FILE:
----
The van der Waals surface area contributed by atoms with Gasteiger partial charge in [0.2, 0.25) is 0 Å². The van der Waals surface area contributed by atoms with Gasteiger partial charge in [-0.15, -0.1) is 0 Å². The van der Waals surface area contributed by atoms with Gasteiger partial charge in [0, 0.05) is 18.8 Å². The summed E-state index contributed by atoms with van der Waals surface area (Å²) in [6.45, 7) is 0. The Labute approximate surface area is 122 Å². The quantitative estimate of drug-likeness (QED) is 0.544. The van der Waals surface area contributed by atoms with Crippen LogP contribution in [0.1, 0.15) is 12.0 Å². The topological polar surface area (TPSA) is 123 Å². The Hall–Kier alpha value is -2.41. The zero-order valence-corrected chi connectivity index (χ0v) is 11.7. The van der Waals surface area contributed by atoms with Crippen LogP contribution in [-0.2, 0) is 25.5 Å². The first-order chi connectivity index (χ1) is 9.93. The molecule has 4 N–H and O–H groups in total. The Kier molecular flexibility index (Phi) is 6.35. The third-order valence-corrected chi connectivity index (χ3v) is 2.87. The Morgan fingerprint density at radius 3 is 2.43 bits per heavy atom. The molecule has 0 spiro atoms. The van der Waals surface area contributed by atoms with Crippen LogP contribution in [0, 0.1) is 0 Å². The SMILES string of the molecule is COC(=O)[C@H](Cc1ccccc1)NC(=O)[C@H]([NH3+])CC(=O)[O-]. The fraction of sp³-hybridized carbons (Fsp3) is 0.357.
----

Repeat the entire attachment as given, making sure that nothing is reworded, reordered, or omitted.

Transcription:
The van der Waals surface area contributed by atoms with Gasteiger partial charge in [0.2, 0.25) is 0 Å². The van der Waals surface area contributed by atoms with Gasteiger partial charge in [-0.15, -0.1) is 0 Å². The van der Waals surface area contributed by atoms with Gasteiger partial charge in [0, 0.05) is 18.8 Å². The summed E-state index contributed by atoms with van der Waals surface area (Å²) in [6.45, 7) is 0. The Labute approximate surface area is 122 Å². The quantitative estimate of drug-likeness (QED) is 0.544. The van der Waals surface area contributed by atoms with Crippen LogP contribution in [0.1, 0.15) is 12.0 Å². The topological polar surface area (TPSA) is 123 Å². The Hall–Kier alpha value is -2.41. The zero-order valence-corrected chi connectivity index (χ0v) is 11.7. The van der Waals surface area contributed by atoms with Crippen LogP contribution in [-0.2, 0) is 25.5 Å². The first-order chi connectivity index (χ1) is 9.93. The molecule has 4 N–H and O–H groups in total. The Kier molecular flexibility index (Phi) is 6.35. The third-order valence-corrected chi connectivity index (χ3v) is 2.87. The Morgan fingerprint density at radius 3 is 2.43 bits per heavy atom. The molecule has 0 spiro atoms. The van der Waals surface area contributed by atoms with Crippen LogP contribution in [0, 0.1) is 0 Å². The SMILES string of the molecule is COC(=O)[C@H](Cc1ccccc1)NC(=O)[C@H]([NH3+])CC(=O)[O-]. The fraction of sp³-hybridized carbons (Fsp3) is 0.357.